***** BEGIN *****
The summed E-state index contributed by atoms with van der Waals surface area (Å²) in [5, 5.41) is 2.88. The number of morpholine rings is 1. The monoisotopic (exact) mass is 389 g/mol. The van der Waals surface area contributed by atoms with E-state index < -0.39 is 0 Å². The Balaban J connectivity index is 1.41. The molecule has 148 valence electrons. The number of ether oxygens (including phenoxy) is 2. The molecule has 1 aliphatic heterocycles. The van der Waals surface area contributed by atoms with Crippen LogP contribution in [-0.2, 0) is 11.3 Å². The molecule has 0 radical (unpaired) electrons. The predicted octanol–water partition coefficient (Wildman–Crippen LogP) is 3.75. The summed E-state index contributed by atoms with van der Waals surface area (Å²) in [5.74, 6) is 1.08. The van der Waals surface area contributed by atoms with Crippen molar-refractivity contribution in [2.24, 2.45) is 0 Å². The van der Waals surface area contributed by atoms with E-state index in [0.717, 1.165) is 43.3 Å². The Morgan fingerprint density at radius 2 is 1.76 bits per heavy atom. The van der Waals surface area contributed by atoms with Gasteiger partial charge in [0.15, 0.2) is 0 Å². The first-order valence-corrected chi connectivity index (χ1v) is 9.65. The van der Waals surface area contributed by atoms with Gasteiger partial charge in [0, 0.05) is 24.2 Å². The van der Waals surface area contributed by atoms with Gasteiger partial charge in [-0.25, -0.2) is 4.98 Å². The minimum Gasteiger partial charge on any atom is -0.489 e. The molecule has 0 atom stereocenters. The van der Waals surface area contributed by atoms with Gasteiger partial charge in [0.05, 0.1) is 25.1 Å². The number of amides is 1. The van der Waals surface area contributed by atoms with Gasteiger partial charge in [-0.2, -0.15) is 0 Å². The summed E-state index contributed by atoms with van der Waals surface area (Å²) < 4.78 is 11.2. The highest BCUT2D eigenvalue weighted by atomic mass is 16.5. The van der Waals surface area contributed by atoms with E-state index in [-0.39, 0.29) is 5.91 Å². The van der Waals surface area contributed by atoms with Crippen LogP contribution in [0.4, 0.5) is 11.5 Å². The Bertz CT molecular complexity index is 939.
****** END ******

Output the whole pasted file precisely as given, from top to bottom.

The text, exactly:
The summed E-state index contributed by atoms with van der Waals surface area (Å²) in [5, 5.41) is 2.88. The number of morpholine rings is 1. The monoisotopic (exact) mass is 389 g/mol. The van der Waals surface area contributed by atoms with E-state index < -0.39 is 0 Å². The Balaban J connectivity index is 1.41. The molecule has 148 valence electrons. The number of ether oxygens (including phenoxy) is 2. The molecule has 1 aliphatic heterocycles. The van der Waals surface area contributed by atoms with Crippen LogP contribution in [-0.2, 0) is 11.3 Å². The molecule has 0 radical (unpaired) electrons. The predicted octanol–water partition coefficient (Wildman–Crippen LogP) is 3.75. The summed E-state index contributed by atoms with van der Waals surface area (Å²) in [5.74, 6) is 1.08. The van der Waals surface area contributed by atoms with Crippen molar-refractivity contribution in [2.24, 2.45) is 0 Å². The van der Waals surface area contributed by atoms with E-state index in [0.717, 1.165) is 43.3 Å². The Morgan fingerprint density at radius 2 is 1.76 bits per heavy atom. The van der Waals surface area contributed by atoms with Gasteiger partial charge in [0.15, 0.2) is 0 Å². The first-order valence-corrected chi connectivity index (χ1v) is 9.65. The van der Waals surface area contributed by atoms with Gasteiger partial charge in [0, 0.05) is 24.2 Å². The van der Waals surface area contributed by atoms with Gasteiger partial charge in [-0.25, -0.2) is 4.98 Å². The minimum Gasteiger partial charge on any atom is -0.489 e. The molecule has 0 atom stereocenters. The van der Waals surface area contributed by atoms with Gasteiger partial charge in [0.05, 0.1) is 25.1 Å². The number of amides is 1. The van der Waals surface area contributed by atoms with Gasteiger partial charge in [-0.2, -0.15) is 0 Å². The summed E-state index contributed by atoms with van der Waals surface area (Å²) < 4.78 is 11.2. The highest BCUT2D eigenvalue weighted by atomic mass is 16.5. The van der Waals surface area contributed by atoms with E-state index in [-0.39, 0.29) is 5.91 Å². The van der Waals surface area contributed by atoms with Crippen LogP contribution in [0.4, 0.5) is 11.5 Å². The Bertz CT molecular complexity index is 939.